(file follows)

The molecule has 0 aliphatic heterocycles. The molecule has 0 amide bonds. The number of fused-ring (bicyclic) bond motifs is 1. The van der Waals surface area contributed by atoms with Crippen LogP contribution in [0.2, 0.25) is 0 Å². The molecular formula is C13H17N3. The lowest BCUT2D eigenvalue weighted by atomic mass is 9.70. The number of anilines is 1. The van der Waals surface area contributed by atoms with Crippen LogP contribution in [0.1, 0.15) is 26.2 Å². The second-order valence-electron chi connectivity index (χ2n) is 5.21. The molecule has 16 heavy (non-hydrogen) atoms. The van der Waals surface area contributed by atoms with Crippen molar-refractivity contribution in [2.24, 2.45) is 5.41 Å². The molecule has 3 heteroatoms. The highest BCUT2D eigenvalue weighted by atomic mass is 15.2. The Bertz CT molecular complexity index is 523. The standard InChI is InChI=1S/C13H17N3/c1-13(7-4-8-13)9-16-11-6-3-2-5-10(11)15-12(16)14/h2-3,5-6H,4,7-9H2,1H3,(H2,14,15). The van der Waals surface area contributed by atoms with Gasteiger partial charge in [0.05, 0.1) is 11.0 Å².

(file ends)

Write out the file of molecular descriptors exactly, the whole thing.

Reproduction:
The molecule has 0 aliphatic heterocycles. The molecule has 0 amide bonds. The number of fused-ring (bicyclic) bond motifs is 1. The van der Waals surface area contributed by atoms with Crippen LogP contribution in [0.2, 0.25) is 0 Å². The molecular formula is C13H17N3. The lowest BCUT2D eigenvalue weighted by atomic mass is 9.70. The number of anilines is 1. The van der Waals surface area contributed by atoms with Crippen LogP contribution in [0.1, 0.15) is 26.2 Å². The second-order valence-electron chi connectivity index (χ2n) is 5.21. The molecule has 16 heavy (non-hydrogen) atoms. The van der Waals surface area contributed by atoms with Crippen molar-refractivity contribution in [2.24, 2.45) is 5.41 Å². The molecule has 3 heteroatoms. The highest BCUT2D eigenvalue weighted by atomic mass is 15.2. The Bertz CT molecular complexity index is 523. The standard InChI is InChI=1S/C13H17N3/c1-13(7-4-8-13)9-16-11-6-3-2-5-10(11)15-12(16)14/h2-3,5-6H,4,7-9H2,1H3,(H2,14,15). The van der Waals surface area contributed by atoms with Gasteiger partial charge in [0.05, 0.1) is 11.0 Å².